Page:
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Article | August 31, 2004
FMI study touches on food packaging
Conducted for the Food Marketing Institute by Decision Analyst, Inc., Trends in the United States: Consumer Attitudes & the Supermarket, 2004 focuses primarily on the consumer shopping experience.
In checking nutrition labels consumers look most often at fat content. Total calories sugar carbohydrates and salt were mentioned less frequently. When it comes to food safety problems shoppers believed that food processor and manufacturing plants were the most likely places for such difficulties to occur.The trends report is available for $45 to retailer and wholesaler members; $115 to associate members; $135 to nonmembers. FMI says multiple-copy discounts are available. For more information call 202/452-8444 or visit www.fmi.org.
However the 100-page report does offer some consumer packaging insights based on a telephone survey of about 500 respondents conducted this past January. Among the results were the following:Fifty-seven percent of shoppers said they purchase private-label products on a weekly basis if their store offers that choice.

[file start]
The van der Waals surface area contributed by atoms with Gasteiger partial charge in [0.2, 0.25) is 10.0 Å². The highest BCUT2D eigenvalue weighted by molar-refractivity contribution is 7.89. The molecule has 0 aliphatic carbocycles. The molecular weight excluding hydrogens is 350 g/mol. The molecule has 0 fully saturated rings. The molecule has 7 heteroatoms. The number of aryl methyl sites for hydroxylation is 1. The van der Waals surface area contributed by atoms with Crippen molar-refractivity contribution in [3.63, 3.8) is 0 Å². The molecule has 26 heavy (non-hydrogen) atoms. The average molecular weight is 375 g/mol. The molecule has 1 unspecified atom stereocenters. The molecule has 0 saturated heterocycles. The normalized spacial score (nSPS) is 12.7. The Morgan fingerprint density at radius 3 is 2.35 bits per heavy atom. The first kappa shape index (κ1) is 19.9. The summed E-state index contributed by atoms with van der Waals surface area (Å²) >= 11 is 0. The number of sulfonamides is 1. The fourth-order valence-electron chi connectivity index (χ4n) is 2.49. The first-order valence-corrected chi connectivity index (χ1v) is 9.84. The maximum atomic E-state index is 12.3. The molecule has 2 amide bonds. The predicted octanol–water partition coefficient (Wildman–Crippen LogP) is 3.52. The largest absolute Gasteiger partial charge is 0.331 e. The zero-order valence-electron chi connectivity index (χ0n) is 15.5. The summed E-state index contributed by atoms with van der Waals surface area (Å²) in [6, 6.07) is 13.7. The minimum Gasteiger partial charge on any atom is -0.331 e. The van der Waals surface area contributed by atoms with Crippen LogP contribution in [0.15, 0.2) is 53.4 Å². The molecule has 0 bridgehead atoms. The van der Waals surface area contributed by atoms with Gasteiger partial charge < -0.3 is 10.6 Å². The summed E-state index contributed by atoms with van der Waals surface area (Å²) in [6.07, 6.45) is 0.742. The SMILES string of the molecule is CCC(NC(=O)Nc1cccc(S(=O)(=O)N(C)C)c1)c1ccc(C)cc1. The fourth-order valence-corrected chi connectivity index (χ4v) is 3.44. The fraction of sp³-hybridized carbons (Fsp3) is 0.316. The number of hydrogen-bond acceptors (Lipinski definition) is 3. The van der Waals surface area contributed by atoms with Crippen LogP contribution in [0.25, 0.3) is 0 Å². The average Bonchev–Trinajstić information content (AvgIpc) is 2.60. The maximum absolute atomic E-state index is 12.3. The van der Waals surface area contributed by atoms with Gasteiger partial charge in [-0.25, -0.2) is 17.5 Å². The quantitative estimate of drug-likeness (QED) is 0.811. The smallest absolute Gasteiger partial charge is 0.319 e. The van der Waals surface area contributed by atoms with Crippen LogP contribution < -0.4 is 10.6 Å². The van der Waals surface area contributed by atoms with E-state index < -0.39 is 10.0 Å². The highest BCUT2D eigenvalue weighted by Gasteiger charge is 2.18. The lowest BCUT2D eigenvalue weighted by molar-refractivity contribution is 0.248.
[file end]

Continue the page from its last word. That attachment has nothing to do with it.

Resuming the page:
Although single-sized packages cost more consumers are willing to pay for the convenience. One-third of shoppers said they would pay 20% more for a single-serving package. Almost all shoppers indicated an awareness of sell-by or use-by dates on packages. Consumers most frequently checked dates on packages of milk and dairy products uncooked meats eggs prepackaged deli meat deli meat sliced in the store bakery items and canned goods. Sixty percent of shoppers were aware that meat is packaged at a central location and then brought into the store. That’s up from 45% in 2003 and 38% the preceding year. Forty-three percent believed meat packed at a central location is about the same quality as store-packaged meat; 30% indicated quality is better when packaged at store level; 10% preferred the quality of prepackaged meat quality; 17% weren’t certain. The change here is in the belief that prepackaged meat isn’t as good as store-packed which declined from 39% in 2003.
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